It’s no secret that the AEC industry is suffering from a surplus of waste: wasted materials, wasted time spent on rework and change orders, waste from highly fragmented processes.
However, what the industry is beginning to realize is that it’s not the first group to think, There must be a better way.
The aerospace industry is one recent example; in the 1990s, companies such as Boeing began to look at technologies and processes used in other industries to tighten their supply chain and manufacturing processes. A switch to all-digital modeling made this possible.
Also necessary was a switch in mindset. Aerospace professionals had to switch their thinking from “project” to “product,” and adopt product lifecycle management tools that would deliver increased value to the end-user.
With these 2 steps, AEC professionals can likewise optimize their processes:
Step 1. Adopting Revised Business Models
According to Hector Lorenzo Camps, founder of PHI Cubed Inc., the industry is looking for ways to improve, but to truly move forward will first have to revise its compensation and business models.
Although design-build contracts are increasingly popular, there remains too little true partnership among all parties involved in the design, construction and operations processes.
Today’s typical contracts emphasize distinct roles for all players in order to help control liability.
“Many relationships in the industry are strained because of the adversarial nature of the industry standard contracts that pin professionals against each other to divide risk,” Camps says.
New collaborative forms of agreement—namely, Integrated Project Delivery—remain slow to take off as AEC professionals explore new liability rules and shift from a “best for me” to a “best for project” mentality.
Tied to this need to collaborate is another necessary step for AEC professionals: the need to shake their reliance on a 2D, paper-based management process.
Step 2. Adopting Tools for Better Integration
Until all industry players make the switch to 3D processes, there will be a problem with what Camps calls “two versions of the truth with documentation, one in 2D and the other in 3D.”
Many firms are working with a mix of 2D CAD and 3D BIM to accommodate all parties’ preferences.
“Contractually, firms go with the 2D documents, which often are obsolete and predate the model. Builders under pressure, wanting to build from the best available data, are asking to build from the model and produce 2D documents after,” Camps says. “The coordinated model needs to drive the dimensional and informational control of the project and the field implementation documents. The contractual language needs to reflect this.”
Camps believes owners—who ultimately stand to gain the most from collaborative projects—will drive this evolution to 3D.
“All they need to do is write into their contracts the information management strategy. As long as the roles, responsibilities and use case for information are defined, and intellectual property is dealt with, they should have no problem getting professionals to deliver digital documents,” he says.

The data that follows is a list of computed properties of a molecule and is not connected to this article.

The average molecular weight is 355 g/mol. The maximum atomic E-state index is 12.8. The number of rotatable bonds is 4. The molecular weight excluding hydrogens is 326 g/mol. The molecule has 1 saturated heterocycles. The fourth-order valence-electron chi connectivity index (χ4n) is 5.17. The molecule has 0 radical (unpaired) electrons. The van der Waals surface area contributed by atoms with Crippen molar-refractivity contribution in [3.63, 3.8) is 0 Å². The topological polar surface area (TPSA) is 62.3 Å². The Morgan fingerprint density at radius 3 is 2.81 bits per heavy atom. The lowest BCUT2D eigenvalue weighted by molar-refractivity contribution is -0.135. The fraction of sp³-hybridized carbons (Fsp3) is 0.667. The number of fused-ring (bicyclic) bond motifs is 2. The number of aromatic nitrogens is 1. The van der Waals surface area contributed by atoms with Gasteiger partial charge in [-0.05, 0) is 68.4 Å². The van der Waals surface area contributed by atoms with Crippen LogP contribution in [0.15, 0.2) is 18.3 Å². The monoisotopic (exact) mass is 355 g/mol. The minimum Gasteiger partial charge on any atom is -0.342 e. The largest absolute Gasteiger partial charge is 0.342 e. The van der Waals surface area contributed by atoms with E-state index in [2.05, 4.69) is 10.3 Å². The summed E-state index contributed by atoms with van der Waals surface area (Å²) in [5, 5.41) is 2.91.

Why Now Is The Time For Change
The good news? The AEC industry is already beginning to adopt the tools and processes that will make transformation possible.
“We have the perfect storm for real industry transformation as significant as the industrial revolution,” Camps predicts.
First, AEC professionals are beginning to borrow concepts from manufacturing. To further reduce waste and improve quality, the industry is looking to close the gap between design and fabrication. Lean construction is one such effort, as the industry attacks waste by taking lessons learned from Lean Manufacturing and Just in Time delivery models.
Second, Camps points to a number of technology solutions becoming available that may further speed improvement.
For example, the advent of cloud computing is making it easier than ever for all players to work together in a more tightly connected process.
As Camps points out, AEC companies generally have far fewer employees than manufacturing industries, making it potentially more difficult to invest in an expensive data management system. Cloud computing can allow even small firms to participate in building lifecycle management without having to invest in prohibitively expensive data management systems.
By putting data on the cloud, it’s also typically easier for various parties to share data and resources related to a project.
“This ad hoc approach to PLM makes it very easy for the AEC industry to adopt the benefits of integration and collaboration without all the forward structuring that would happen if they had to form a unique corporation in order to integrate their processes,” Camps says.
In addition, the Internet of Things is making it easier to move digital models from the drawing table to the field, giving contractors and designers rapid insight into potential problems. And Camps even points to rapid manufacturing, such as 3D printing, as a potentially promising technology for optimization, as these tools could someday make it possible to produce one off building components while maintaining the economies of scale of standard offsite production facilities.
Beyond technology, however, today’s growing engagement from public owners looking to spend more wisely is invigorating further innovation in connectedness.
The most carefully watched case in point is the UK’s Level 2 BIM requirement for federal buildings, set to become effective in 2016.
“It’s expected that by 2019, BIM Level 3 will be required. Level 3 in essence is ‘full collaboration between all disciplines by means of using a single, shared project model which is held in a centralized repository,’” Camps says.
He adds, “By that definition, they just described the 3DEXPERIENCE Platform.”